Further limitations pertain to excess waste and misappropriation of tire shiner fluid during the tire-shining phase. In the past, excess solution loss from the tire shiner process was considered an unavoidable loss, which resulted in a combination of lost proceeds, higher consumer costs and potential environmental concerns. Additionally, excess fluid lost in the spray mist or discharged from the rotary brush due to centrifugal force and the rinsing cycle create excess waste product application on unwanted surfaced. Therefore, a current need for a tire shiner device that is both precise in application and prevents excess waste exists in the art.
The present invention provides a tire shiner device, which automatically applies tire shiner fluid to tire sidewalls of a vehicle as it is conveyed through an automatic carwash. The tire shiner device of the present invention provides a consistent shiner application resulting in a high quality shine to the tires of consumer vehicles while preventing excess waste associated with run-off and increased consumer cost. Additionally, the tire shiner device confines the shiner fluid application to the tire sidewall region to help prevent unwanted application to the car wheels or body.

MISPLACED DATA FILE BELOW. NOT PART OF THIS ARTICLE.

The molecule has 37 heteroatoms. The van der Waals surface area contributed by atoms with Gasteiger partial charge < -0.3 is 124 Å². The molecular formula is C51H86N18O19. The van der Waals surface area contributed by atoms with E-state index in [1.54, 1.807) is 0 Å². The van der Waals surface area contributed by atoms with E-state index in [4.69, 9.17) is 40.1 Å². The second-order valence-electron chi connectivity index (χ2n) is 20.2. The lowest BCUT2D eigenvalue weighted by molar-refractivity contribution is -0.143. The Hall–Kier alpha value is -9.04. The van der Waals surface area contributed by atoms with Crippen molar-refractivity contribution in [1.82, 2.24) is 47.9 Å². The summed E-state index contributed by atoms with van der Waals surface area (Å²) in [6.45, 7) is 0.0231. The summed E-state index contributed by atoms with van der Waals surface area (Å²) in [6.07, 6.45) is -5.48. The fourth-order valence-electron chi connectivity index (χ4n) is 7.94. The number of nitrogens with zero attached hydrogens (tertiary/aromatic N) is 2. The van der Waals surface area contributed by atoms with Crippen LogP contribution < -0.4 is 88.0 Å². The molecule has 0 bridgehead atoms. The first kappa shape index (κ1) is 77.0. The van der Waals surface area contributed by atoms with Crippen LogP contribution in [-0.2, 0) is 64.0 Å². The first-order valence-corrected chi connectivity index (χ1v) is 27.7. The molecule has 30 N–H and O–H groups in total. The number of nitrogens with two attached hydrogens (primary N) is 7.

One of the novel improvements set forth in the present invention include the addition of a containment shield placed above the motorized rotary brush to prevent upward spray of shiner fluid. Secondly, a dual sectioned conservation reservoir cups the undersurface of the rotary brush collecting excess fluid from saturated sections of the rotary brush and spray nozzles. The conservation reservoir is in close enough proximity to the rotary brush to allow the external surface of the brush to sweep the internal arc of the conservation reservoir. The excess shiner fluid is then recycled as needed for additional brush saturation and consistent application.
The dual sections of the conservation reservoir are adjacent to one another in the approximate center of the elongated rotary brush and possess a rubberized brim on both sides of each section to contain the fluid therein. Behind the reservoir, adjustable or spring-loaded bolts are located near the ends of each reservoir section, which allows each section to be adjusted about a horizontal hinge. Manual adjustments allow the reservoir sections to stay in continual contact with the rotary brush as the circumference of the brush decreases with wear, or minor warping occurs. The inclusion of spring-loaded adjustment means allows the individual reservoir sections to maintain continual contact with the outer surface of the rotary brush. These novel enhancements of the current invention are further described in the detailed description and drawings.